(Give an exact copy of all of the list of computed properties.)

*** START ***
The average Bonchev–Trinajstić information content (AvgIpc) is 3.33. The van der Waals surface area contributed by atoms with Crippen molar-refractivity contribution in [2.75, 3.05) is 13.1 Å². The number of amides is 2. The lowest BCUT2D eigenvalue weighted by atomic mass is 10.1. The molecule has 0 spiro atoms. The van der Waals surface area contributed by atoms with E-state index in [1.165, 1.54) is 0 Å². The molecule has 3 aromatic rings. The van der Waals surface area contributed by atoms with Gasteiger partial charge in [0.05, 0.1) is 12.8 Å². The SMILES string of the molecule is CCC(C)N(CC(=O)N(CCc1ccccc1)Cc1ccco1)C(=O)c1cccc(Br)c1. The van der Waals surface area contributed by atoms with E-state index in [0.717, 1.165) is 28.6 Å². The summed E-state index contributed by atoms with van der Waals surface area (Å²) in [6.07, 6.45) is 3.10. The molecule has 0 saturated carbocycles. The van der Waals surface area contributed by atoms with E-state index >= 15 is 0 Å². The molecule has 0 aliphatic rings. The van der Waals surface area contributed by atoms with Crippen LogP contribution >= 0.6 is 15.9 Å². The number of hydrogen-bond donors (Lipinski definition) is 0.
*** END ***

The average Bonchev–Trinajstić information content (AvgIpc) is 3.33. The van der Waals surface area contributed by atoms with Crippen molar-refractivity contribution in [2.75, 3.05) is 13.1 Å². The number of amides is 2. The lowest BCUT2D eigenvalue weighted by atomic mass is 10.1. The molecule has 0 spiro atoms. The van der Waals surface area contributed by atoms with E-state index in [1.165, 1.54) is 0 Å². The molecule has 3 aromatic rings. The van der Waals surface area contributed by atoms with Gasteiger partial charge in [0.05, 0.1) is 12.8 Å². The SMILES string of the molecule is CCC(C)N(CC(=O)N(CCc1ccccc1)Cc1ccco1)C(=O)c1cccc(Br)c1. The van der Waals surface area contributed by atoms with E-state index in [0.717, 1.165) is 28.6 Å². The summed E-state index contributed by atoms with van der Waals surface area (Å²) in [6.07, 6.45) is 3.10. The molecule has 0 saturated carbocycles. The van der Waals surface area contributed by atoms with E-state index >= 15 is 0 Å². The molecule has 0 aliphatic rings. The van der Waals surface area contributed by atoms with Crippen LogP contribution >= 0.6 is 15.9 Å². The number of hydrogen-bond donors (Lipinski definition) is 0.